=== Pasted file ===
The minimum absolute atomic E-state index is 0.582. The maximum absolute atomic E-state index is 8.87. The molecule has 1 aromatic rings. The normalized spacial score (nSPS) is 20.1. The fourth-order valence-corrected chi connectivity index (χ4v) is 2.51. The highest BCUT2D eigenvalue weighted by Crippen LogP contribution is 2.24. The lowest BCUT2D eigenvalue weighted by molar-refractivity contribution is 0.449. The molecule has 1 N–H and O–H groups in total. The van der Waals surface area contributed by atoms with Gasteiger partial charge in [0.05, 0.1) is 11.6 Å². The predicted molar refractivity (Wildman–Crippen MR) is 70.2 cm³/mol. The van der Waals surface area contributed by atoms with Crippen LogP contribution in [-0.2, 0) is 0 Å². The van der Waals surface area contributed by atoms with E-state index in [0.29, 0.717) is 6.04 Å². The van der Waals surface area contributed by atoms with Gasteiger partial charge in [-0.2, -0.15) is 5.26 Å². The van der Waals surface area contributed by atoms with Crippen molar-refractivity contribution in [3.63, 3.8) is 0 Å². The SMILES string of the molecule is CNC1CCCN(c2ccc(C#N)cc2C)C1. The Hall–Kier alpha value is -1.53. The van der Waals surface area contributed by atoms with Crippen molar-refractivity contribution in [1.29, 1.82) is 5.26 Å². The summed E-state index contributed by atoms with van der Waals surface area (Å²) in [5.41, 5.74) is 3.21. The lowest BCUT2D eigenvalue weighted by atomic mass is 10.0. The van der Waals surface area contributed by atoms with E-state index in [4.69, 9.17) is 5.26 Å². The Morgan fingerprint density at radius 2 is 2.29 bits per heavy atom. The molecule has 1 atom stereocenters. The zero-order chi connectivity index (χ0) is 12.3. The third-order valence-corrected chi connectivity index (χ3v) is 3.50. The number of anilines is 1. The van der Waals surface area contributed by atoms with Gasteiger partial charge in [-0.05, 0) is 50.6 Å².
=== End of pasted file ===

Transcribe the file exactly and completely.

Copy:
The minimum absolute atomic E-state index is 0.582. The maximum absolute atomic E-state index is 8.87. The molecule has 1 aromatic rings. The normalized spacial score (nSPS) is 20.1. The fourth-order valence-corrected chi connectivity index (χ4v) is 2.51. The highest BCUT2D eigenvalue weighted by Crippen LogP contribution is 2.24. The lowest BCUT2D eigenvalue weighted by molar-refractivity contribution is 0.449. The molecule has 1 N–H and O–H groups in total. The van der Waals surface area contributed by atoms with Gasteiger partial charge in [0.05, 0.1) is 11.6 Å². The predicted molar refractivity (Wildman–Crippen MR) is 70.2 cm³/mol. The van der Waals surface area contributed by atoms with Crippen LogP contribution in [-0.2, 0) is 0 Å². The van der Waals surface area contributed by atoms with E-state index in [0.29, 0.717) is 6.04 Å². The van der Waals surface area contributed by atoms with Gasteiger partial charge in [-0.2, -0.15) is 5.26 Å². The van der Waals surface area contributed by atoms with Crippen molar-refractivity contribution in [3.63, 3.8) is 0 Å². The SMILES string of the molecule is CNC1CCCN(c2ccc(C#N)cc2C)C1. The Hall–Kier alpha value is -1.53. The van der Waals surface area contributed by atoms with Crippen molar-refractivity contribution in [1.29, 1.82) is 5.26 Å². The summed E-state index contributed by atoms with van der Waals surface area (Å²) in [5.41, 5.74) is 3.21. The lowest BCUT2D eigenvalue weighted by atomic mass is 10.0. The van der Waals surface area contributed by atoms with E-state index in [4.69, 9.17) is 5.26 Å². The Morgan fingerprint density at radius 2 is 2.29 bits per heavy atom. The molecule has 1 atom stereocenters. The zero-order chi connectivity index (χ0) is 12.3. The third-order valence-corrected chi connectivity index (χ3v) is 3.50. The number of anilines is 1. The van der Waals surface area contributed by atoms with Gasteiger partial charge in [-0.05, 0) is 50.6 Å².